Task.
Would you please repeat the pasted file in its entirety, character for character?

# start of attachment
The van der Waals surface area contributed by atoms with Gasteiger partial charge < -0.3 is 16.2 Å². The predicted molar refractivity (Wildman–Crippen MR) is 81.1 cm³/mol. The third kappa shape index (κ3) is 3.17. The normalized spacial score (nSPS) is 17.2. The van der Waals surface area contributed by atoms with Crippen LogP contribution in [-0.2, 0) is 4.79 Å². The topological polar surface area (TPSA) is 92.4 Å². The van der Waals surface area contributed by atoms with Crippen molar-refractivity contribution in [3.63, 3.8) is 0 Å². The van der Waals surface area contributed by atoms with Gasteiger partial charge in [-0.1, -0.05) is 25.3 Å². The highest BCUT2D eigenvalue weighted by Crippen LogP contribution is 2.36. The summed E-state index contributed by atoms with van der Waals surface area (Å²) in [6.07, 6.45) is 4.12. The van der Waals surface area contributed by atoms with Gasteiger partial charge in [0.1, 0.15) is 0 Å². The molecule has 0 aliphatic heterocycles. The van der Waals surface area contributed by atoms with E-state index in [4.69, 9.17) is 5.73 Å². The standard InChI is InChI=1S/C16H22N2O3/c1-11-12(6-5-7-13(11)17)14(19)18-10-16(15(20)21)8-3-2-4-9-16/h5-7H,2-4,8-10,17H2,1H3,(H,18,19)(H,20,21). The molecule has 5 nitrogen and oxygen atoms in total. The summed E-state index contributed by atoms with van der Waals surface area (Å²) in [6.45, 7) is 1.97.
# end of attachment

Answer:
The van der Waals surface area contributed by atoms with Gasteiger partial charge < -0.3 is 16.2 Å². The predicted molar refractivity (Wildman–Crippen MR) is 81.1 cm³/mol. The third kappa shape index (κ3) is 3.17. The normalized spacial score (nSPS) is 17.2. The van der Waals surface area contributed by atoms with Crippen LogP contribution in [-0.2, 0) is 4.79 Å². The topological polar surface area (TPSA) is 92.4 Å². The van der Waals surface area contributed by atoms with Crippen molar-refractivity contribution in [3.63, 3.8) is 0 Å². The van der Waals surface area contributed by atoms with Gasteiger partial charge in [-0.1, -0.05) is 25.3 Å². The highest BCUT2D eigenvalue weighted by Crippen LogP contribution is 2.36. The summed E-state index contributed by atoms with van der Waals surface area (Å²) in [6.07, 6.45) is 4.12. The van der Waals surface area contributed by atoms with Gasteiger partial charge in [0.1, 0.15) is 0 Å². The molecule has 0 aliphatic heterocycles. The van der Waals surface area contributed by atoms with E-state index in [4.69, 9.17) is 5.73 Å². The standard InChI is InChI=1S/C16H22N2O3/c1-11-12(6-5-7-13(11)17)14(19)18-10-16(15(20)21)8-3-2-4-9-16/h5-7H,2-4,8-10,17H2,1H3,(H,18,19)(H,20,21). The molecule has 5 nitrogen and oxygen atoms in total. The summed E-state index contributed by atoms with van der Waals surface area (Å²) in [6.45, 7) is 1.97.